If the activity consists of, or is in connection with, the provision of primary medical services under a general medical services (GMS), personal medical services (PMS) or alternative provider medical services (APMS) contract, or APMS contract under schedule 2L of NHS Standard Contracts, any clinical negligence liability incurred arising from that activity is covered under the scheme.
If the activity is not being delivered under one of the above contracts, it will be covered by the scheme if the answer to all the following questions is affirmative:
Is it an activity that consists of, or is in connection with, the provision of NHS services?
Are those NHS services being provided by a person or organisation whose principal activities are to provide primary medical services (i.e. the NHS services are provided as part of general practice) or under a sub-contracting arrangement with such a person?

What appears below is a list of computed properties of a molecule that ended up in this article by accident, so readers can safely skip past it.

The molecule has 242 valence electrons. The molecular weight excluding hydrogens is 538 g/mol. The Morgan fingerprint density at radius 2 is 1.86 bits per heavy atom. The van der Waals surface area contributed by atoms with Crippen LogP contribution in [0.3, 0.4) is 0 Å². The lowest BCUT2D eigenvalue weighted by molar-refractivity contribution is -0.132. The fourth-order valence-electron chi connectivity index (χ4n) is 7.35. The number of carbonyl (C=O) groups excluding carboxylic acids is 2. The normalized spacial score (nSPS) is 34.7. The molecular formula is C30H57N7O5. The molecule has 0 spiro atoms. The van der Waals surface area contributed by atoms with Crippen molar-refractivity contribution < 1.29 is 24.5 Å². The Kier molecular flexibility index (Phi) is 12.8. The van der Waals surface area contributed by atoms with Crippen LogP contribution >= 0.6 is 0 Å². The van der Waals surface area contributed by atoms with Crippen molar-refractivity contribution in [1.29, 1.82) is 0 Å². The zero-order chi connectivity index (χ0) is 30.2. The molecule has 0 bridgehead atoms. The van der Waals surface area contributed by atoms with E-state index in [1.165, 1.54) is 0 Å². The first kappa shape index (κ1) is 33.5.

Is the activity in question connected to the diagnosis, care or treatment of a patient?
These claims will not be covered by the CNSGP as they relate to care, treatment or diagnosis before the scheme came into operation. They will need to be reported to your medical defence organisation (MDO) or other indemnity provider.
The part of the claim referring to the treatment and/or care occurring before 1 April 2019 will be dealt with by the relevant indemnity or insurance provider. CNSGP will cover the element of the treatment and/or care that occurred after 1 April 2019.
Documents for the Clinical Negligence Scheme for General Practice
This document outlines types of work carried out by general practice staff and whether or not it is covered by the Clinical Negligence Scheme for General Practice (CNSGP).
CNSGP Scheme rules
The Clinical Negligence Scheme for General Practice (CNSGP) scheme rules provide a general description of the scheme, the relevant liabilities, the benefits of the scheme, how disputes and appeals are resolved and how the scheme is implemented.